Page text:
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Womens' Hair Length Vs Economic Outlook Nonsense.


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#1 blankster

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Posted 30 June 2008 - 12:17 PM

Over on 'that other site', someone posted a link to an article saying how women tend to cut their hair short during a downturn in the economic cycle. This is a bit like the old hem-length theory. The article cited recent examples of high-profile women cutting off their long locks and how it ties in with worries about the economy.

Firstly I think this theory is complete nonsense. Before the 20th century women tended to always have quite long hair, even if it spent most of its time tied up or under a hat or bonnet or whatever. But in the roaring 20's, during the Flapper/Charleston era, the 'bright young things' cut their hair in bobs. This was a time of great affluence among the upper class, ended by the Great Depreassion in the 30's, by which time women tended to have longer hair!
The next time women went for short hair was in the early years of the 'swinging sixties', with the Mary Quant bob - again a time of affluence - but then came the hippie era long hair which was during slightly harder economic times. Short hair came back in the early 80's as a result of Punk and of yuppism.

I like long haired women so it would be a pity to see it go out of fashion.

Maybe we could try to find a correlation between facial hair on men and the economy!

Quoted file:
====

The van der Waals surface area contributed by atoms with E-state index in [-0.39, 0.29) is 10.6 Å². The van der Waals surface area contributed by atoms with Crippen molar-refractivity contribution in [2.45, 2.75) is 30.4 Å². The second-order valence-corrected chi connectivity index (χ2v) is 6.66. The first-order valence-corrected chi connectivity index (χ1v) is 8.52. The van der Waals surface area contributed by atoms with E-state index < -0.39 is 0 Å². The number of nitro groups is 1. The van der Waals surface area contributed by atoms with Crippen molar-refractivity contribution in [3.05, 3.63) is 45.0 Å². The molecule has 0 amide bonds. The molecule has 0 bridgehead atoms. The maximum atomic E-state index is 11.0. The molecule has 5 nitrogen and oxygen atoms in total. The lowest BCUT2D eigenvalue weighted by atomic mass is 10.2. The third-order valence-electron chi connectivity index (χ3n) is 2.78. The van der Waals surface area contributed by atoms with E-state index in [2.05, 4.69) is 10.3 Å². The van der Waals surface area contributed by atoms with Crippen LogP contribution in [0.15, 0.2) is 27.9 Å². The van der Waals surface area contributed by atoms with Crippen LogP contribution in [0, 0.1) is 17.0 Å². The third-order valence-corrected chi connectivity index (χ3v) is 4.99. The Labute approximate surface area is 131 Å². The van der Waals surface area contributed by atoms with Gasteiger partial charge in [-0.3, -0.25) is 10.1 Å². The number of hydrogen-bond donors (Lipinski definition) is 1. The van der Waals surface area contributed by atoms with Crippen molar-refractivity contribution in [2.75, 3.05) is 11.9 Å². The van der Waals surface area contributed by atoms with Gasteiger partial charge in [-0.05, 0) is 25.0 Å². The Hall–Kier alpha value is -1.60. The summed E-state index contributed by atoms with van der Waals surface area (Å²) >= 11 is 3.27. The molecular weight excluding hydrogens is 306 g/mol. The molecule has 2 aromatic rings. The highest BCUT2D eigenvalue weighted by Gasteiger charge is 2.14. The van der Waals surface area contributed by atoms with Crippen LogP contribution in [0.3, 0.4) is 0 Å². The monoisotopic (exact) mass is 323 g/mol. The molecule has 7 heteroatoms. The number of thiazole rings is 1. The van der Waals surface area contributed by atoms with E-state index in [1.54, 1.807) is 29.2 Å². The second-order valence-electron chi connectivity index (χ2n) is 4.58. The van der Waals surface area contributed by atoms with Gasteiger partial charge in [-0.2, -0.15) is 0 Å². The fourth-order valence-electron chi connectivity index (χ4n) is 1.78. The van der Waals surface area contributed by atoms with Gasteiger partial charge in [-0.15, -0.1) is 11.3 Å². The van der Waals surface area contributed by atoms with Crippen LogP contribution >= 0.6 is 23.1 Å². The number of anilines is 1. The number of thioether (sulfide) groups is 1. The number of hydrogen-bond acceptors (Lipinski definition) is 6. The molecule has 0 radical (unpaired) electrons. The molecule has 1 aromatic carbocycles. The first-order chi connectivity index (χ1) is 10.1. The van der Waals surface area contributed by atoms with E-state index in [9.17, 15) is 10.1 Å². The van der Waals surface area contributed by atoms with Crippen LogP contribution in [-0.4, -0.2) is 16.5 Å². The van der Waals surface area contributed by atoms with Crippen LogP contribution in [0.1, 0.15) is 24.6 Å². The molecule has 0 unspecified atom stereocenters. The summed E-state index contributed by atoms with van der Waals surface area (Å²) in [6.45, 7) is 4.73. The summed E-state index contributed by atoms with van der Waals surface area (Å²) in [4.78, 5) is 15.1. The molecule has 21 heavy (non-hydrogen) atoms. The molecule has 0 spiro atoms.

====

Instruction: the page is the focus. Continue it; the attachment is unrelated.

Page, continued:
Edited by blankster, 30 June 2008 - 12:19 PM.

King of the unexplained edit.
And now also....."probably the greatest dunce on these forums" !!!!!
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#2 quine

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Posted 30 June 2008 - 08:53 PM

Never mind hair lengths....I think that if men nose-picking on the train en route to work in the morning is anything to go by then we're stuffed. Strange that the nose pickers feel that people don't notice. Ho hum.
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#3 bearfacedcheek

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Posted 30 June 2008 - 09:34 PM

I suppose after the 60s, having hair cut dramatically short became of statement of change/distress/rebellion/going bonkers - which it possibly wasn't previously.

There is an odd stat from the hairdressing industry about the effects of national 'disasters'. Following Diana's death and again, after 9/11, there was a collapse in trade that lasted almost precisely two weeks. The 'recovery' day was, on both occasions, the Saturday two weeks later, when, it seems, people said 'Ok, back to normal, and suddenly poured in. The result in my salon was a record-breaking day that I doubt can possibly be matched.

'Fraid I can't add to the body of knowledge on nose-picking correlation to GDP growth :(

#4 cobra0

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Posted 16 August 2008 - 03:21 PM

My favorite "something and hair lenght" bit is in Red Dwarf, Series I or II.

Rimmer: "All wars in history are won by the side with the shorter hair" ...
then he gives a few examples, and closes with ...
"Vietnam - crew-cuts both sides - no score draw."
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#5 1929crash

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Posted 30 August 2008 - 04:47 AM

My favorite "something and hair lenght" bit is in Red Dwarf, Series I or II.

Rimmer: "All wars in history are won by the side with the shorter hair" ...
then he gives a few examples, and closes with ...
"Vietnam - crew-cuts both sides - no score draw."


Now I know why Kojak always got the bad guys.
"The problem is, of course, that not only is economics bankrupt but it has always been nothing more than politics in disguise . . . economics is a form of brain damage."
- Hazel Henderson

"Data always beats theories. 'Look at data three times and then come to a conclusion,' versus 'coming to a conclusion and searching for some data.' The former will win every time."
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#6 waitingandsaving

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Posted 03 September 2008 - 03:41 PM